Chippenham v The Philanderers, Sunday 16th May at Chippenham Park

Prior to last year, when the fixture was lost to the pandemic, the form book against Chippenham read - Draw (2020 - the Philanderers only avoiding losing by blocking out for 13 overs) - Win - Win (2019 and 2018 - comfortable wins aided by fast innings of 142* and 72*) - Draw - Draw (on these occasions it was Chippenham batting to save the game). On this basis the researchers assured us that the Chippenham pitch, despite its postcard setting and clocktower, required a big innings from an in-form batting ‘gun’. Who else could the team look to but early season wunderkind Will Hammond. The benchmark of 1,000 runs before May was last reached shortly before Will was born. He had (I imagine) declared over the winter - quietly, but resolutely and only to himself - that he would be the first person in his own lifetime to reach the accolade. His Sangakarresque 2021 batting record bore testament to his run hunger: 56*, 52*, 52*, 101, 54 - 317. Admittedly 1,000 looked a bit of a stretch even by his standards. Even so - on his head the batting order hung its helmet (or something).


So much for the form book, how about the going? Well: damp, stodgy, a green Cambs pitch, much heavy rain in the forecast. With deep foreboding many had set off, anticipating no play. On arrival: morning sun turned to watery gloom. This match was many things, but not a good advert for a 2pm on a Sunday although to be fair the afternoon eventually turned out reasonably bright and sunny.


Skipper Rory Davidson’s irritating weather optimism had Drudic properties, however. The match started and endured throughout without a drop. Lucky with the weather but unlucky with the coin, Davidson lost the toss and the Phillies were inserted in less than promising batting conditions.


Out strode talisman and hope-of-a-generation Hammond to open, paired with scowling long time sparring partner George Dean. The pitch looked tricky - up and down, occasionally sticky. Hammond swept, and swept, looking ominous, even if comment was passed that he himself might not claim to be an elegant batsman. Dean fell (16) after various interesting looking shots off the back foot to over pitched balls. Ed Pearson strode out, safety personified at no.3. But what’s this? Hammond out for 33 - and clean bowled? The sky darkened, the batting line up shivered, partly due to the weather. 51-2. Unfortunately, a dicky shoulder and toe - probably the sticky wicket too - had Ed C&B for 2. 51-3 and darker skies. Top order decimated. Dean’s aggressive assertions - “bat for 15 overs and stick them in” - rang hollow.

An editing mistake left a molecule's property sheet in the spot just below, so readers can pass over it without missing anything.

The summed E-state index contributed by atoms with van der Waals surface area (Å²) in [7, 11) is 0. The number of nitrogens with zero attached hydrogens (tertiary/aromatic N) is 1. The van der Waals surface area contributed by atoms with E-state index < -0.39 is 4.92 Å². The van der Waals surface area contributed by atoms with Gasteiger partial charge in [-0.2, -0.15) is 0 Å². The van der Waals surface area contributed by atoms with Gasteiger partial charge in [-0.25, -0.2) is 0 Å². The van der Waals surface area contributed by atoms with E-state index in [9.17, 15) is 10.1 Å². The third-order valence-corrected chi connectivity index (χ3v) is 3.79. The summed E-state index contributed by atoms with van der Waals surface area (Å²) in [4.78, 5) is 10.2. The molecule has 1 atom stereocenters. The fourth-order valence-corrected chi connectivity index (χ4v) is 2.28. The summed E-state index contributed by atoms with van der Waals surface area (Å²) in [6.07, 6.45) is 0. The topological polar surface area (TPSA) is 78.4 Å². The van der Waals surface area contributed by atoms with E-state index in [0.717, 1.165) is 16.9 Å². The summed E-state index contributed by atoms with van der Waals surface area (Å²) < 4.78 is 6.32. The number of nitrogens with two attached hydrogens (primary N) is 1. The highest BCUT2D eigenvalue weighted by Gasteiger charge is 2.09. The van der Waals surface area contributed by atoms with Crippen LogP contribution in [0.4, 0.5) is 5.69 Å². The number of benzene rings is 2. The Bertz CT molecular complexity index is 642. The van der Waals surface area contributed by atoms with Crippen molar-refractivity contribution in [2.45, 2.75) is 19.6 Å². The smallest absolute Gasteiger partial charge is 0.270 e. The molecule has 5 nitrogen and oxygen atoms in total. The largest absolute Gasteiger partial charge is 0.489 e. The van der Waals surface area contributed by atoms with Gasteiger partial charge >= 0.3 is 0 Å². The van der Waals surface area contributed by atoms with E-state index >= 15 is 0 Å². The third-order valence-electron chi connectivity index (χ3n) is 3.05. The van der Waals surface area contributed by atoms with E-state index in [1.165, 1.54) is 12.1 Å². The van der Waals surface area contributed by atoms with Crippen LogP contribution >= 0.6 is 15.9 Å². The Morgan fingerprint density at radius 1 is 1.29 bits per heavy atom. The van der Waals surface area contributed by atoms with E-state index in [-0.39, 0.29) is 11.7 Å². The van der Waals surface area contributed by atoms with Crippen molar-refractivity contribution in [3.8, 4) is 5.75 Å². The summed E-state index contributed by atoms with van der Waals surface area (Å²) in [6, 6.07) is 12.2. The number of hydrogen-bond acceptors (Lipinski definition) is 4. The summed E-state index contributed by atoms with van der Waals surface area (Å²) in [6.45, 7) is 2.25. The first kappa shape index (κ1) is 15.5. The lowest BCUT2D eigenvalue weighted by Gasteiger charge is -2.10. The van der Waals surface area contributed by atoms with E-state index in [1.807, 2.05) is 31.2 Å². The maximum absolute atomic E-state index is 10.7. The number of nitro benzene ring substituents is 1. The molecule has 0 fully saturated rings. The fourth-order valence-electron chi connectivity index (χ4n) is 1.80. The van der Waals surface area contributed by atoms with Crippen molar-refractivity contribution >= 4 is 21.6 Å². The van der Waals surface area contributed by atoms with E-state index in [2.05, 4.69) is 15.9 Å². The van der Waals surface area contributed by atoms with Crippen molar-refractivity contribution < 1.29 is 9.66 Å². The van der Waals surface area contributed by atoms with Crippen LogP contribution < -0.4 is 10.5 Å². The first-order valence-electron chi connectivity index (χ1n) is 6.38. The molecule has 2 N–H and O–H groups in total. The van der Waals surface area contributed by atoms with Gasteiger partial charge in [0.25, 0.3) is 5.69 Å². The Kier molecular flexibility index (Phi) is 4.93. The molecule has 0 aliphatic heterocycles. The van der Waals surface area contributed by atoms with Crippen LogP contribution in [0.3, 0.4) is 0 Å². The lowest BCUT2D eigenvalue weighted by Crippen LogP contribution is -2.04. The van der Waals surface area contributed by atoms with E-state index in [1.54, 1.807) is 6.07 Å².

After Tim Middleton departed (duckishly), your correspondent and Will Wright shored things up somewhat, taking the score from 65-4 to 136-5. The labouring manner of some of the run-making

caused nervous discussion about when the most ‘3s’ had been run by a Philanderer; one rather suspects the top brass’s record keeping system is a tad archaic to search easily for this sort of information. Then, however, Alex Dombrandt (aka ‘Choppy’/’Choppsy’ aka, surprisingly, ‘Heather’) started to take wickets - the first of five ‘clean bowleds’. Mihir (19), George Pearson (0), Nat Gimson (1) and cricket identical twins Jamie Rutt (25*) and Davidson (11) took the Phillies to a chasable/defendable 213.


The Twins opened on the sort of pitch that required nothing more than full straight bowling. They sprayed the ball all over the place, Rutt picking up two wickets caught by drivemen (honourable mentions for Mihir’s languid close catching). The Chippenham threat came from the partnership of no.2 Grant (steady) and no.4 Waites (biffer). Moving from 35-2 in the seventh over to 110-2 in the eighteenth, the pair caused concerned looks to be cast at the scoreboard, sky, and the looming figure of Phil Harvey, wistfully watching his Sunday unbeaten run hanging in the balance. Particular lowlights included Hammond self-selecting himself, without approval from the Captain, to replace George after one dot ball in the over broke his bowling shoes. It’s quite hard to read the scorebook - lots of big numbers in a small box. It looks like it went for 17 with two extra balls. The Captain was overheard audibly complaining - “What is going on?” - and bleating, more desperately, “Does this even count?” Well, it did count, and it left Chippenham odds on to complete the chase. Had Hammond flown too close to the sun?


That reckoned without Nat Gimson pootling in from the Field End, showing relentless control, reigning in the chase, frustrating the batsman and bowling a wicketless but critical spell (8-1-19-0), combining well with gloveman Wright up to the stumps and a ring field. (Contrast for the sake of curiosity the combined figures of Pearson/Hammond (8-0-53-3): funny old world). Sir George, to give him his due, picked up wickets at the other end, most importantly the hitter Waites for a more-than-cameo 32. Not bad considering the light zephyr across the pitch counteracting his in-ducker (he said).


This left steady Grant with too much to do, and too little support in the face of improved bowling from the Twins, in particular the second spell and three wickets of Skipper Davidson, including Grant and a ‘two-in-two’. After a rather lengthy period in which it seemed both sides had two much to do to force the win - fielders were left amusing themselves guessing Rutt’s middle name, George talking near constantly in the slips - came a high-octane finish: 161-3 became 161-4, then 161-5, 167-6, and 175-7. Three wickets were needed from three overs. The Phillies surrounded the Chippenham pair in the gathering, in fact by then the pretty well gathered, gloom. Sadly, only one wicket fell, leaving Chippenham’s no.11 happily on the side lines with the score at 180, and another memorable draw.


Jack Dillon



Everyone except Mihir relaxing between innings



Total concentration in the field